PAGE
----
The company has a huge addressable market as only a small percentage of pet owners currently have pet insurance. In this episode of "Beat and Raise" recorded on Nov. 4, Fool contributors Vicki Hutchison and Jason Hall discuss Trupanion's third-quarter earnings report and how the company can capture a larger share of the market.
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Vicki Hutchison: Now, we have the actual roller coaster stock chart, which is Trupanion. Very much sine wave looking and the stock was up almost 10 percent today, so investors like what they heard. For folks who don't know, Trupanion is health insurance for your pet. It's a much bigger thing in other countries than it is here in the US, but when my daughter was doing her budgeting exercise in high school and they had said, you'll get this amount of money and you've included in there that you want to have a pet, you need to put in some money for pet insurance because you never know when your pet is going to have a problem that doesn't fit into your normal monthly cash flow. That's what Trupanion is really about, is letting folks to be able to take care of their pets if they end up with one of the unlucky ones that cost them a bundle.
Jason Hall: Nothing more painful than having to make a financial decision over something like that.
Vicki Hutchison: Right. The founder of this company had that happen to him as a child and he didn't want it to happen to any other children if he could have a say. Revenue was up 40 percent. Earnings per share, they're still not making money and actually 10 cents out of that earning-per-share loss was stock options. That doesn't make me super happy. I've seen it in previous quarters, but this company is really early in its growth trajectory. They're about a four-billion dollar company, they've got a huge market. Right now they have more than a million pets enrolled, but that's one percent of the US market and two percent of the Canadian market. Other countries have numbers of eight percent and upward. I think Sweden has some huge double-digit percentage of their pets that are insured. They have a reasonable amount of cash. They are cash flow positive and this is one I've owned for a while and you put it to the side and hold on and I expect that it will be better down the road.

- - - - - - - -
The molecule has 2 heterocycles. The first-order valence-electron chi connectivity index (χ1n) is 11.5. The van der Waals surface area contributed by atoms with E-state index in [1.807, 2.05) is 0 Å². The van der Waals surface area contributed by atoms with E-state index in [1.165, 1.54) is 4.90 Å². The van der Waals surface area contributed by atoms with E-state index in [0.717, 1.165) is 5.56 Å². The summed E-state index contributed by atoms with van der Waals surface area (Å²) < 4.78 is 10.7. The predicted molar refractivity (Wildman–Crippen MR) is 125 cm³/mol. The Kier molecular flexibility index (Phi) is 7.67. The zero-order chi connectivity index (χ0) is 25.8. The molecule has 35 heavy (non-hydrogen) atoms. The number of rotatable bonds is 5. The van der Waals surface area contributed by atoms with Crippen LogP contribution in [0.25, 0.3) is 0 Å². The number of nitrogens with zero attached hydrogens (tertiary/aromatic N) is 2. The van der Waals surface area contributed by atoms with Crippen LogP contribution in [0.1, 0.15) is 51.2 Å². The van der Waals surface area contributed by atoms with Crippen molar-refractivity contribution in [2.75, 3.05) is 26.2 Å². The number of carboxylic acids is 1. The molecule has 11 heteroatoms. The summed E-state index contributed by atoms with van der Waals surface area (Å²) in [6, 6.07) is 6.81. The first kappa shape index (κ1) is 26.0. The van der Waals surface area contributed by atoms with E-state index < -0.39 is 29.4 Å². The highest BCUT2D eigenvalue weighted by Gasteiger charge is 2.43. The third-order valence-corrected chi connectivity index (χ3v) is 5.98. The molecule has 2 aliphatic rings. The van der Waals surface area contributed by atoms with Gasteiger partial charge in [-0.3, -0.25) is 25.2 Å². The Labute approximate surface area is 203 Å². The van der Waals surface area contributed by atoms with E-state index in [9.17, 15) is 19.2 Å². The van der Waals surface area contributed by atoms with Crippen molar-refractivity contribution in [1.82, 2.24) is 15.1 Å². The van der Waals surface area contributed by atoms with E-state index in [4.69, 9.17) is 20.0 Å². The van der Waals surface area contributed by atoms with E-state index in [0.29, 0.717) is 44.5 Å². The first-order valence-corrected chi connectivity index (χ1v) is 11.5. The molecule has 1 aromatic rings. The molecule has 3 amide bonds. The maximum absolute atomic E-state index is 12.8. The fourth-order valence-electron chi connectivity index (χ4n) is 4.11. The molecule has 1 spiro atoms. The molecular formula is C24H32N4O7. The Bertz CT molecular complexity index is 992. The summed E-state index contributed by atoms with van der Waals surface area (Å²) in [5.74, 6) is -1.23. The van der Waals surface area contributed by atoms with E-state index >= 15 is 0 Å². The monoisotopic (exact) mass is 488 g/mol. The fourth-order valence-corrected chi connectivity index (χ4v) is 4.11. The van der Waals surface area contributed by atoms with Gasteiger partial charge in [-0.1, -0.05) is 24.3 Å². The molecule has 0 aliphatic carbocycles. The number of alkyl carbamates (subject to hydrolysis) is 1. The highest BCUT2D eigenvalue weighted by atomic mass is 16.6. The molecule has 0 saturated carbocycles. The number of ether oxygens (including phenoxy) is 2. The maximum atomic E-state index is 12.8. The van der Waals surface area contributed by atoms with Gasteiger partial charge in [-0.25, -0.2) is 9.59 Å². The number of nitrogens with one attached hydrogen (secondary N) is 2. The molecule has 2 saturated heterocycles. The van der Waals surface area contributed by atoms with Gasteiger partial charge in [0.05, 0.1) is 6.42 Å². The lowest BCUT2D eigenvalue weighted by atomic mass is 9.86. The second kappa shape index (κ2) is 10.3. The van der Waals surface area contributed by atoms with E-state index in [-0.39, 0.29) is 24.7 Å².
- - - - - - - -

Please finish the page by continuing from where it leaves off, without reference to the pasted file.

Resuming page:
Jason Hall: There are some key things here to highlight again before we move on. It's massive opportunities to expand this market, as you said. This is just a timely exposure to the market. Losing money on a GAAP basis and a big chunk of that is because of share issuance, equity grants for employees, and management, that sort of thing, but on a cash flow basis, the company is generating cash so it can live within its means. For the shareholders through that dilution, future cash flows, future earnings, we get a smaller and smaller portion, so that's why you have to monitor it. Is it worth the price? Only time will tell, but that's normal for this kind of company, right?
Vicki Hutchison: Yeah. They do have a long history of knowing how expensive it is to insure [inaudible] versus the domestic house cats. They are priced differently and they have a lot of history and so they do pretty good with their numbers there,